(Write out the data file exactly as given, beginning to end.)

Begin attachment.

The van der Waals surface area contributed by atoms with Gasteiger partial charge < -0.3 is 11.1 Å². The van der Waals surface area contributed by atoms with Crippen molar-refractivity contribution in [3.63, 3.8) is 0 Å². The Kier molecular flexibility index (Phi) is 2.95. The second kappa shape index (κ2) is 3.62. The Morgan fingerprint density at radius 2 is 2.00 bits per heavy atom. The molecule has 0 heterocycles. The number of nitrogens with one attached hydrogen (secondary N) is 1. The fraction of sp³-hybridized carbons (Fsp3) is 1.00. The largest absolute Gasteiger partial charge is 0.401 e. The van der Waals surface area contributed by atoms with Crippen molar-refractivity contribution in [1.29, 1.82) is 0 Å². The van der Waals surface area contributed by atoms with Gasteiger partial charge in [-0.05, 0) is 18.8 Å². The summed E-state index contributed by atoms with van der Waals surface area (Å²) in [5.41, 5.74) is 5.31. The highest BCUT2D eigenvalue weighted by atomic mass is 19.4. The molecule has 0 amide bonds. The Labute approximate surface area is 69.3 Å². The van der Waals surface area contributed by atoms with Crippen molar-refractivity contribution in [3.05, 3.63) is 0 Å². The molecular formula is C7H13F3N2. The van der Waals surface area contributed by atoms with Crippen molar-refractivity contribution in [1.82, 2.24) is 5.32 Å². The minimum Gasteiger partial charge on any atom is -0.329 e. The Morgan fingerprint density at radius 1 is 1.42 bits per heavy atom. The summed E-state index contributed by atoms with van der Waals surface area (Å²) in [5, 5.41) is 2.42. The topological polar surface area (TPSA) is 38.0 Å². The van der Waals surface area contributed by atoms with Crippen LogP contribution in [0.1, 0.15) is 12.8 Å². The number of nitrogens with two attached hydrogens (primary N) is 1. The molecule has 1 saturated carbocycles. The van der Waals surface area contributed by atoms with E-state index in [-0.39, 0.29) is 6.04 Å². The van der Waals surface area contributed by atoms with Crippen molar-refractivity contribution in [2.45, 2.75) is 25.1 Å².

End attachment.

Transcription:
The van der Waals surface area contributed by atoms with Gasteiger partial charge < -0.3 is 11.1 Å². The van der Waals surface area contributed by atoms with Crippen molar-refractivity contribution in [3.63, 3.8) is 0 Å². The Kier molecular flexibility index (Phi) is 2.95. The second kappa shape index (κ2) is 3.62. The Morgan fingerprint density at radius 2 is 2.00 bits per heavy atom. The molecule has 0 heterocycles. The number of nitrogens with one attached hydrogen (secondary N) is 1. The fraction of sp³-hybridized carbons (Fsp3) is 1.00. The largest absolute Gasteiger partial charge is 0.401 e. The van der Waals surface area contributed by atoms with Crippen molar-refractivity contribution in [1.29, 1.82) is 0 Å². The van der Waals surface area contributed by atoms with Gasteiger partial charge in [-0.05, 0) is 18.8 Å². The summed E-state index contributed by atoms with van der Waals surface area (Å²) in [5.41, 5.74) is 5.31. The highest BCUT2D eigenvalue weighted by atomic mass is 19.4. The molecule has 0 amide bonds. The Labute approximate surface area is 69.3 Å². The van der Waals surface area contributed by atoms with Crippen molar-refractivity contribution in [3.05, 3.63) is 0 Å². The molecular formula is C7H13F3N2. The van der Waals surface area contributed by atoms with Crippen molar-refractivity contribution in [1.82, 2.24) is 5.32 Å². The minimum Gasteiger partial charge on any atom is -0.329 e. The Morgan fingerprint density at radius 1 is 1.42 bits per heavy atom. The summed E-state index contributed by atoms with van der Waals surface area (Å²) in [5, 5.41) is 2.42. The topological polar surface area (TPSA) is 38.0 Å². The van der Waals surface area contributed by atoms with Crippen LogP contribution in [0.1, 0.15) is 12.8 Å². The number of nitrogens with two attached hydrogens (primary N) is 1. The molecule has 1 saturated carbocycles. The van der Waals surface area contributed by atoms with E-state index in [-0.39, 0.29) is 6.04 Å². The van der Waals surface area contributed by atoms with Crippen molar-refractivity contribution in [2.45, 2.75) is 25.1 Å².